It is not too late to prevail in Afghanistan. But we cannot prevail until we reduce our commitment in Iraq, which will allow us to do what I called for last August – providing at least two additional combat brigades to support our efforts in Afghanistan. This increased commitment in turn can be used to leverage greater assistance – with fewer restrictions – from our NATO allies. It will also allow us to invest more in training Afghan security forces, including more joint NATO operations with the Afghan Army, and a national police training plan that is effectively coordinated and resourced.
A stepped up military commitment must be backed by a long-term investment in the Afghan people. We will start with an additional $1 billion in non military assistance each year – aid that is focused on reaching ordinary Afghans. We need to improve daily life by supporting education, basic infrastructure and human services. We have to counter the opium trade by supporting alternative livelihoods for Afghan farmers. And we must call on more support from friends and allies, and better coordination under a strong international coordinator.
To succeed in Afghanistan, we also need to fundamentally rethink our Pakistan policy. For years, we have supported stability over democracy in Pakistan, and gotten neither. The core leadership of al Qaeda has a safe-haven in Pakistan. The Taliban are able to strike inside Afghanistan and then return to the mountains of the Pakistani border. Throughout Pakistan, domestic unrest has been rising. The full democratic aspirations of the Pakistani people have been too long denied. A child growing up in Pakistan, more often than not, is taught to see America as a source of hate – not hope.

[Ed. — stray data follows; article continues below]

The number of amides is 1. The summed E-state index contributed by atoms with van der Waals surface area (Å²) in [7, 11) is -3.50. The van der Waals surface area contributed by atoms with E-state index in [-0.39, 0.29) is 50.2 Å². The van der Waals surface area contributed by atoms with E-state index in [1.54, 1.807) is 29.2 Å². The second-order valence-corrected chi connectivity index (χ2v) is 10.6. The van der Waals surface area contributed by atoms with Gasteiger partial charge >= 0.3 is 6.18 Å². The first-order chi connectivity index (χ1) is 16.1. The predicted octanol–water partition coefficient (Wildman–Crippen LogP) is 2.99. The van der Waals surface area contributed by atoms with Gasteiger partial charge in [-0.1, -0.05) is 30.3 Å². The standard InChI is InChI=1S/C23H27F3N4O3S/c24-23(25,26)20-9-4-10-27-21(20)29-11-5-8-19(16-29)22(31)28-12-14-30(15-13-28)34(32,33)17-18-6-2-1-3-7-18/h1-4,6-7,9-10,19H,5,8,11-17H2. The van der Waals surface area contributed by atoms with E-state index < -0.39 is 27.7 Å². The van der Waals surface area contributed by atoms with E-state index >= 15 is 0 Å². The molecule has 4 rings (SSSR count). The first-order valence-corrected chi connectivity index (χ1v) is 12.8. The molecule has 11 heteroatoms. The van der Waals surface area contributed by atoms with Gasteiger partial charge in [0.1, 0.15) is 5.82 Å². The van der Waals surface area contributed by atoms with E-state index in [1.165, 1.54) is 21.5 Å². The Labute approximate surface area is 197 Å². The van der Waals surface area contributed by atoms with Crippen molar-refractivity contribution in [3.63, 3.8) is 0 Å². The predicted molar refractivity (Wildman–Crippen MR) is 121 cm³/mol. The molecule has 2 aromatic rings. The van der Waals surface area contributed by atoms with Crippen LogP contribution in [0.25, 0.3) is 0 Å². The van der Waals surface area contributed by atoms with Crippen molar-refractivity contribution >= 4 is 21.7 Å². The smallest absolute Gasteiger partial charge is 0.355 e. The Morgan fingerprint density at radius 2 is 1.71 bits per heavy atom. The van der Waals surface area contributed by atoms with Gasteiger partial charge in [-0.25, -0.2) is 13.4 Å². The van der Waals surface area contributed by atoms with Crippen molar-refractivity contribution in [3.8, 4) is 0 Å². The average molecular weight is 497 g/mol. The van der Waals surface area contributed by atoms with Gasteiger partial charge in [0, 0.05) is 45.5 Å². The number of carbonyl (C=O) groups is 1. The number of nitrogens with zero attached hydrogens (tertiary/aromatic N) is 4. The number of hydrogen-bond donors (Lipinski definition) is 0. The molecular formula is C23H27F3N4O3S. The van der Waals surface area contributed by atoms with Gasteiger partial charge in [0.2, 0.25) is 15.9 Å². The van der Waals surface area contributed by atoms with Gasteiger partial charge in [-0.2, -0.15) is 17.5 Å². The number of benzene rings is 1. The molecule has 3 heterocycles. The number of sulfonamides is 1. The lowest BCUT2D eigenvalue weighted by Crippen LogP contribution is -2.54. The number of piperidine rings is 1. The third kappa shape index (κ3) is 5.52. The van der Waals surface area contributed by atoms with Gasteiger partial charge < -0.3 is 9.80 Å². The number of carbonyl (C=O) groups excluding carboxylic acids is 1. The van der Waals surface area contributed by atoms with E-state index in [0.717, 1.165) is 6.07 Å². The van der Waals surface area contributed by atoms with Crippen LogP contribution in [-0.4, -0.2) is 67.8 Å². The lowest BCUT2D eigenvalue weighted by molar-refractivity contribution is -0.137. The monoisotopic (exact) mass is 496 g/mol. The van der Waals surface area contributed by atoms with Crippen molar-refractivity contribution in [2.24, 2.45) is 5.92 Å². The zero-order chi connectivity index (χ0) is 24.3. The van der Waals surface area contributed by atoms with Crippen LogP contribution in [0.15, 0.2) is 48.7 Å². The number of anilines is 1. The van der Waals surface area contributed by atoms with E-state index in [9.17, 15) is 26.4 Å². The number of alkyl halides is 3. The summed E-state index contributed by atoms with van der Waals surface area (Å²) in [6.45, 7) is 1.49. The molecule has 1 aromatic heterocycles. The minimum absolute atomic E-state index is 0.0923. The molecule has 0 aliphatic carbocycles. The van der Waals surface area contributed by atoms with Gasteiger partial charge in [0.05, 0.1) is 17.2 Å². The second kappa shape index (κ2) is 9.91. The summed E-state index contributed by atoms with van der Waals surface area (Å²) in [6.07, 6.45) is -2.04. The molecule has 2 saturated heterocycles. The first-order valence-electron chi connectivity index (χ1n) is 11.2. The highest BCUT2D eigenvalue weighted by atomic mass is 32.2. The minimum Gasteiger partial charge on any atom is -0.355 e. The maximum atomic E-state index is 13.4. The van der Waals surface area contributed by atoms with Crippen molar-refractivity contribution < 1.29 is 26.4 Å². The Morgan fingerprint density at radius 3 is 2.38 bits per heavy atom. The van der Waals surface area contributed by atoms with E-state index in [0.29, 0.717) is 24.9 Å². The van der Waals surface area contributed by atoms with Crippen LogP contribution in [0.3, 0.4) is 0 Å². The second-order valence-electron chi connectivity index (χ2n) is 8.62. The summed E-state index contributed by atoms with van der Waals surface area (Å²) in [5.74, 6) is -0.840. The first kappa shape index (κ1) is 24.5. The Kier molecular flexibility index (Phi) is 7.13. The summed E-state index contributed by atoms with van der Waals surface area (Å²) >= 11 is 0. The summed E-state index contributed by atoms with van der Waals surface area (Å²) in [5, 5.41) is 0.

This is why I stood up last summer and said we cannot base our entire Pakistan policy on President Musharraf. Pakistan is our ally, but we do our own security and our ally no favors by supporting its President while we are seen to be ignoring the interests of the people. Our counter-terrorism assistance must be conditioned on Pakistani action to root out the al Qaeda sanctuary. And any U.S. aid not directly needed for the fight against al Qaeda or to invest in the Pakistani people should be conditioned on the full restoration of Pakistan's democracy and rule of law.